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License Plate Readers Only the Beginning

Using RFID technology, law enforcement and state agencies would be able to track the whereabouts of literally every registered vehicle in the state at any given moment.

As town officials mull the pros and cons of buying (which are already in use in other Fairfield County towns), the Connecticut state legislature is reportedly mulling an even more “Big Brother-ish” proposal: Putting RFID tags into license plates.

Using RFID technology, law enforcement and state agencies would be able to track the whereabouts of literally every registered vehicle in the state at any given moment. What’s more, officials would be able to access historical data showing where every vehicle has been, starting from when the RFID chips installed.

According to a report in The Newspaper.com, the state Senate Transportation Committee last Wednesday voted unanimously to support Senate Bill 288 (see attached PDF), which was introduced in the legislature following aggressive lobbying by representatives of the Radio Frequency Identification (RFID) industry.

But, just like the proposal to install license plate readers in police squad cars, the proposal has raised the eyebrows of some lawmakers who are concerned about the impact on privacy.

“Implanting the chips on license plates would enable real-time monitoring of all vehicles by positioning tracking stations at key points throughout the state,” the report states. “The main interest behind the bill is to generate automated ticket for drivers whose vehicle registration, emissions or insurance certification may have lapsed for a day or two.”

According to the report, former astronaut Paul Scully-Power, who first brought the idea to the attention of CT lawmakers, “stands to profit significantly should the technology be adapted at the state level, as he is the former CEO of Mikoh Corporation and SensorConnect Inc., both of which sell RFID solutions.”

Scully-Power reportedly testified (see attached PDF) that, providing the technology is adopted and utilized, the state could collect up to $29,619,500 per year in fines and fees compared to the current annual average of about $594,000.

Meanwhile a similar, federal law requiring states to install RFID tags into new driver’s licenses for the same purpose (under the REAL ID Act of 2005) has reportedly come under sharp fire by some Michigan lawmakers.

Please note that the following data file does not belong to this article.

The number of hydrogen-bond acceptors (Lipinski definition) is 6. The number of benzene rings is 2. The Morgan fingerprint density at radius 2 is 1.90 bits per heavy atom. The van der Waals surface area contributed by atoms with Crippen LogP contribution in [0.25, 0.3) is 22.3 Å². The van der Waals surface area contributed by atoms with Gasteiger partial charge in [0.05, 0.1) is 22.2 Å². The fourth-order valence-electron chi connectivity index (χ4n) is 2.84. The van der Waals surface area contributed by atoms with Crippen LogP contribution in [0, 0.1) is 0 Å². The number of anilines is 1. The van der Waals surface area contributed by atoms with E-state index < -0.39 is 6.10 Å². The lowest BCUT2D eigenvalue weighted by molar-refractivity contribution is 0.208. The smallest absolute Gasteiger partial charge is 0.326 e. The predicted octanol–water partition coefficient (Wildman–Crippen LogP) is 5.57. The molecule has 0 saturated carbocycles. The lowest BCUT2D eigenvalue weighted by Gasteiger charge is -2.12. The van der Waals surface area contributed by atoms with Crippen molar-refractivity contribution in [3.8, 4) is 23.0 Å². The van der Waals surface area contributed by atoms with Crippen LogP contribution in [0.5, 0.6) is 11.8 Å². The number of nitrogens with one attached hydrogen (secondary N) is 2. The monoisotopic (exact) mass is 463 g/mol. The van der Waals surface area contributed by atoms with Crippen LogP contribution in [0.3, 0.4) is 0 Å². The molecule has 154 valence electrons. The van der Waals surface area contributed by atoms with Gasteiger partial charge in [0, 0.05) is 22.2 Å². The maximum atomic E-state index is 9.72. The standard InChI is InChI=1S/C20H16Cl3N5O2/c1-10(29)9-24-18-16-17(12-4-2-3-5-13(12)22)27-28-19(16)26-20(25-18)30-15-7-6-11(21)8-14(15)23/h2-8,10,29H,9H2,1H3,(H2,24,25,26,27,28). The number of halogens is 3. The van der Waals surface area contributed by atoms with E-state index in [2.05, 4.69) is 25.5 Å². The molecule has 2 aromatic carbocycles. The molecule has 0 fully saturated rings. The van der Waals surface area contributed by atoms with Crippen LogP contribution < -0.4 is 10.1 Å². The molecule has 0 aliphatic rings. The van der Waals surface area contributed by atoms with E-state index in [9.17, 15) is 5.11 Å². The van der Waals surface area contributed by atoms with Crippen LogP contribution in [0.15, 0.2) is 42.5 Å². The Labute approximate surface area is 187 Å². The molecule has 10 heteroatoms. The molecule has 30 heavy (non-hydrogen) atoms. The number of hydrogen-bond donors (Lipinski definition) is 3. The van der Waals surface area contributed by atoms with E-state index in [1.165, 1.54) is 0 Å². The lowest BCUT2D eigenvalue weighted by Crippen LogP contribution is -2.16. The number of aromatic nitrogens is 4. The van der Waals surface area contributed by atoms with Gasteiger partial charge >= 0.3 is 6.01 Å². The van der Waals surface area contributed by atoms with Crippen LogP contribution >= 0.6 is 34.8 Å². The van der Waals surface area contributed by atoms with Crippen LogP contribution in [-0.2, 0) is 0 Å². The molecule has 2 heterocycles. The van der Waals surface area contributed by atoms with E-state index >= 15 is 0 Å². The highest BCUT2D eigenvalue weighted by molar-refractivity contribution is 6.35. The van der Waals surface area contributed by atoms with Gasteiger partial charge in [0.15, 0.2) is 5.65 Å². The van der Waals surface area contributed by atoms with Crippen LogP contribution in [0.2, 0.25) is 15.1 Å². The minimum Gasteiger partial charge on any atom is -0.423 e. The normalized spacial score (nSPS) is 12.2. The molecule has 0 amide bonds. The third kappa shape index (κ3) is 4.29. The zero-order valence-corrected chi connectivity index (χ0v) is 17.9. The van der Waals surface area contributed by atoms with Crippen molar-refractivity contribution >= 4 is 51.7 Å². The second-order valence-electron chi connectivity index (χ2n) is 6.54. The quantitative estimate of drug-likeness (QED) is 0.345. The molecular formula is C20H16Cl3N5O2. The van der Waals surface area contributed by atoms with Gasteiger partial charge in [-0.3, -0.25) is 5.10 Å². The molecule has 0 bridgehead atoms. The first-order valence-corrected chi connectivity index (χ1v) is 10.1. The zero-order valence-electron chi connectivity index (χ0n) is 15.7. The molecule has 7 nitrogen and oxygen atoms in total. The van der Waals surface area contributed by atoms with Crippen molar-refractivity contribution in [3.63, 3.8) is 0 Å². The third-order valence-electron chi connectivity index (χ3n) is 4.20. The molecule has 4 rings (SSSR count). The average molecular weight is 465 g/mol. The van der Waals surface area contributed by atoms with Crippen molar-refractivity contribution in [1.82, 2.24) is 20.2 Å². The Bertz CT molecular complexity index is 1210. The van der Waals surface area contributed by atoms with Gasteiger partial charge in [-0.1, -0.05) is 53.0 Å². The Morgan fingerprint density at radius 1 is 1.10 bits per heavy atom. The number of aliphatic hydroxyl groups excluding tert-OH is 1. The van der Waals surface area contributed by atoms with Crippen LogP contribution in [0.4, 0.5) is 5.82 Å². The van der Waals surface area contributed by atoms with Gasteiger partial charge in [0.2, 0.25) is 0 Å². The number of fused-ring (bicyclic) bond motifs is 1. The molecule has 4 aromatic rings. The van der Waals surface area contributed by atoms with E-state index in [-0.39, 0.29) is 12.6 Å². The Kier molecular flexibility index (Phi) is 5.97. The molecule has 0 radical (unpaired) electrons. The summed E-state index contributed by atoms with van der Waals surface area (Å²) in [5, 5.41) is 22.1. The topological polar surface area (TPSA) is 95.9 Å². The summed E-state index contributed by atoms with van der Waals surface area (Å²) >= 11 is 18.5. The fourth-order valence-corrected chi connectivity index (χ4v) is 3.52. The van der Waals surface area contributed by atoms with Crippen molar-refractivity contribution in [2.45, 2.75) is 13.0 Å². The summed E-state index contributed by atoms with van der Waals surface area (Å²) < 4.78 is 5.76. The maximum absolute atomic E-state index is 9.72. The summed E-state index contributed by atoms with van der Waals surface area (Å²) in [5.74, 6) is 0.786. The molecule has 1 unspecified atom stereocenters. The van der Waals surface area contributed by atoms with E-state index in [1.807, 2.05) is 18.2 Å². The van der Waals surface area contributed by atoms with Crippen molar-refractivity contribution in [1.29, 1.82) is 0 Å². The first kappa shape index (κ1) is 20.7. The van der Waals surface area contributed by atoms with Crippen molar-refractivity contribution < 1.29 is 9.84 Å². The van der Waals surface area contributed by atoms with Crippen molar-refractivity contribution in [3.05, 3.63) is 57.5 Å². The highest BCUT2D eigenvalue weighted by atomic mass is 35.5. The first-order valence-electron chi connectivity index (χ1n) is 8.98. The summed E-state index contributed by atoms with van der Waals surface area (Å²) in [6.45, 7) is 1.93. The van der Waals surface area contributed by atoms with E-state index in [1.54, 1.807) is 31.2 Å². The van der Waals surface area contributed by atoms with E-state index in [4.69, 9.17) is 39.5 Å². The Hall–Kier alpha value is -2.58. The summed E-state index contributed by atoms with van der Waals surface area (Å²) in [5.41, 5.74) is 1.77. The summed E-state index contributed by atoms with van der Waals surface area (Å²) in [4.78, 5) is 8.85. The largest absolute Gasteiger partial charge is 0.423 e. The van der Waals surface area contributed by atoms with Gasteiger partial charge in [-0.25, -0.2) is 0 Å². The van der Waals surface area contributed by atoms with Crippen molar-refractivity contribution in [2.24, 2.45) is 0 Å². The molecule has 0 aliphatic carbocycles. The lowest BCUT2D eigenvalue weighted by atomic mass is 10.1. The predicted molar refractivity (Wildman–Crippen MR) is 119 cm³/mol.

According to another report in The Newspaper.com, US Representative Justin Amash earlier this month wrote Department of Homeland Security Secretary Janet Napolitano urging her to undo her 2009 regulatory mandate that states install RFID chips in new "enhanced" licenses, saying the chips “would give public and private entities an unprecedented ability to track Americans.”

Greenhill March 19, 2012 at 08:36 PM
The true intent is too expand on the RFID information outside of motor vehicle registration. The State is stating it will be used for identifying vehicles not in compliance with registration but the Scully-Power proposal clearly shows they recommend expanding the use of this information to find other violations such as speeding. Don't let your local representative "soft-sell" this as a one dimensional enforcement tool it is far more than that and goes too far in my opinion.
heavens sake March 19, 2012 at 09:37 PM
Your wife will now know your every move . So will Uncle Sam, Gov. Malloy and any nerd handy with a computer. Your only a number after all. One click and no secrets, no privacy and no you.
Ty Webb March 19, 2012 at 10:11 PM
Mrs Webb is more than welcome to know where I go at any given time. It's really none of anyosne else's business though. Are we really convinced they need to know where everyone is at all times in case we commit a crime or have lapsed insurance or registration?? Seriously? We are snookered into martial law by PARKING TICKETS? These people need to be fired for even suggesting it.
S Tadik March 20, 2012 at 01:04 AM
Another nanny state invention which makes no sense. First, it only tracks license plate whereabouts, not cars. Second, I question the fact that it would survive a session in the toaser oven.
Mary Anne March 20, 2012 at 03:54 AM
I also think it is more than what they say. Def don't like this idea.
Neele Stichnoth March 20, 2012 at 04:05 PM
Bottom line, NC residents need to make it clear to our Town Council that we do not want the plate reading unit presented by the PD at the last meeting. Something tells me we can find a better use for that $20,000.
Mansour Abdullah October 02, 2013 at 02:48 AM
they already now where u r because this chip is in your driver licence any way but using it in your car it will protect your car form begin stolen and can not be used by someone else except the government and the government is our family any way so they can know where we are and what is the problem if we are good people

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